Business partnerships can be rather tricky, how are you managing yours?
Because we had worked together on a different project before starting our business, we understood each other’s working styles. I am the kind of person who needs to schedule my day on my calendar while Samson is the kind of person who can do nothing all morning but then code all night. I’d say understanding each other’s personalities is crucial. You don’t necessarily have to be friends but you have to have mutual respect. Many people say I’ll get 2 or 3 of my buddies to start a business and yes, if you’re friends it’s a plus and but the really important thing is to have similar value systems.
It’s also important to differentiate roles early. Samson and I struggled a little in the beginning because we both wanted to do everything; conflict comes when you’ve made a decision and someone is second-guessing you or you’ve committed to doing something and you don’t. We later came to an understanding about who does what depending on our respective strengths and only then did we stop stepping on each other’s toes.
Honesty is also very important. If you feel your partner is wrong even if it’s not in your area, it’s important to tell them.
Have you ever faced discrimination as a woman as opposed to your co-founder who is male?
Yes. You go to showcases and events and people feel that you’re only there because of affirmative action so they don’t take you seriously; you show up at a meeting and someone asks you if you are in marketing. People have a pre-conceived mentality as to what a business person looks like. I try to be tough but pleasant- because the other thing is, if as a woman you’re constantly correcting people then you are described as an angry woman, whereas if my co-founder did that he’s just be described as an assertive person. There are people who prefer to meet both me and my co-founder and not just me – it’s unfortunate because if you actually do need to get a particular client, you just comply. The discrimination is never in your face, its small passive-aggressive things and you can almost miss them, it’s usually later that you think hmmm…
Do you get this from women or men or both?
It’s mostly from men. For women, since we are kind of fighting the same fight it’s a bit less but I have faced some discrimination from some female heads of departments. I have conversations with my sisters and my mum and even for them, in their places of work, they face this so it’s not just me or women in entrepreneurship, it’s women everywhere. There are people who just can’t see what they are doing is wrong so you just take it in your stride and remind yourself that your capabilities and your mind are what matter, not your gender. Sometimes it affects you psychologically- and it can even manifest in how you dress but overall, having a positive attitude and talking to mentors helps a lot.
Biggest challenges so far?
Getting people to believe in us as a startup. When we used to talk to customers, they’d be like, “Oh we’ve never heard of you, how do we know you won’t disappear with our money?” And rather than take offence, we listened and took measures to allay their fears to make sure our operations were above board. A lot of our work this year is focused on that in terms of getting relevant regulations and larger financial partners on board- we need to earn our customers’ trust.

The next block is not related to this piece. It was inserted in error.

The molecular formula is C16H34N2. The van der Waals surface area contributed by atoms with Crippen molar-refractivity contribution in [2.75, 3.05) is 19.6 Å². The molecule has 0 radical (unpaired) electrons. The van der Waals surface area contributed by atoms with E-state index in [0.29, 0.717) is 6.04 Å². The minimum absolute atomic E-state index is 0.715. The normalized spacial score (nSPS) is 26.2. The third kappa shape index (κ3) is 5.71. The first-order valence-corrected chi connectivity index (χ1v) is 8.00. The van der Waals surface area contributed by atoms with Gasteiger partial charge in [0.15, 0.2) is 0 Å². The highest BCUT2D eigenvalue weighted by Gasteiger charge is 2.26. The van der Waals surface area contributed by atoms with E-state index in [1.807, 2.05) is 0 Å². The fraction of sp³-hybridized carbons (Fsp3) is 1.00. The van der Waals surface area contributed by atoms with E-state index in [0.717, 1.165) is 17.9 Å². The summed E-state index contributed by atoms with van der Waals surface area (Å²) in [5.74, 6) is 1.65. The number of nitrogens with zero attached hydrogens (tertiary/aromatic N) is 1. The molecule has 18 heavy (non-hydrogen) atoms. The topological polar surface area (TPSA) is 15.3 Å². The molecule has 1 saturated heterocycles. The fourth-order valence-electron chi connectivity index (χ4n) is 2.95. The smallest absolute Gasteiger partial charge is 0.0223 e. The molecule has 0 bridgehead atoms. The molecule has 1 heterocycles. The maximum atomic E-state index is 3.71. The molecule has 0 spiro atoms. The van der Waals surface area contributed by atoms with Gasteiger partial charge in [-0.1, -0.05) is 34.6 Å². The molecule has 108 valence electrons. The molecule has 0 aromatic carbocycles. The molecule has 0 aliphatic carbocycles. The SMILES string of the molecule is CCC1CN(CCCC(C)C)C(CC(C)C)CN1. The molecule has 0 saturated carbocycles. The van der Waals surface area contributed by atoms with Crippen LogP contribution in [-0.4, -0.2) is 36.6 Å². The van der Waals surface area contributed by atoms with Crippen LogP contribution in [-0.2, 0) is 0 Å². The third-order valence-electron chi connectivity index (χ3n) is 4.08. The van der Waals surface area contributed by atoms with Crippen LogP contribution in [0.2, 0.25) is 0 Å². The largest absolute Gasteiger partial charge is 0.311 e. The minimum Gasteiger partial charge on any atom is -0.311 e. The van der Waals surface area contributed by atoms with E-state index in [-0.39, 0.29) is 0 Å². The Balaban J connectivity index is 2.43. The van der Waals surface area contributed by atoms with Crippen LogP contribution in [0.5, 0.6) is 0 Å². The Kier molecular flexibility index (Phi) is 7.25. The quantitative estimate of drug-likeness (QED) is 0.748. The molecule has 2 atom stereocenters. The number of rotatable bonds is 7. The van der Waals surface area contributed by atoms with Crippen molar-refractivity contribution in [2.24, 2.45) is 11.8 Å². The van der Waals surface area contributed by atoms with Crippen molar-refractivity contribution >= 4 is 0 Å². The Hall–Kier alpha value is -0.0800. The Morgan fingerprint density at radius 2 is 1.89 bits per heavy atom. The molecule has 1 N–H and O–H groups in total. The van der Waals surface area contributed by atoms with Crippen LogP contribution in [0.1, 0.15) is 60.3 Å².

I think this is the same for any start-up and when you are running a business that has no name and when you are competing with established players, you have to constantly prove yourself and show the difference you are offering. You also have to be very vigilant in your personal service- your response time has to be quick, you have to solve problems fast, any small thing can make someone lose confidence in your product.
Was getting startup capital a struggle?
Because a lot of the product was developed in-house, meaning my partner and I built most of the product, we managed to keep our costs low. We were relying on money from our parents, which was very generous of them, but we still had to keep our expenses low- which is hard to balance because we still have to make sure we are offering a high-quality product. We also got a lot of free professional help from people who have been in business. After we were shortlisted as finalists in the Standard Chartered Women in Tech Awards, we were incubated at ilab for 6 months and that helped us get free access to experts and mentors who helped us understand a lot of business basics.
Speaking of the Women in Tech Awards, you were the youngest finalist in your cohort, how did that make you feel?
It was huge. I didn’t expect there to be such a gap between my age and those of other participants. I was there with parents, people who had been working for years…I almost felt like an impostor! There were people with long CVs and I was like I am a Student at Strathmore and that’s it. It was a huge validation to have such a big institution tell us that our work is important enough for them to support.
You’re a millennial. I imagine you know what the rest of the world has, generally, been saying about your generation.
That we are lazy, arrogant, entitled know-it-alls who complain all the time.
And that you have contempt for authority, are self-obsessed, are unable to figure out your careers and act like you don’t care about anything…the labels are endless.
I know but they are not necessarily true.
What is true?
People need to understand that because we grew up in the information age, we are more aware of what we want than say previous generations. And because of this, we tend to say ‘no’ more often and sometimes this comes off as being arrogant or entitled.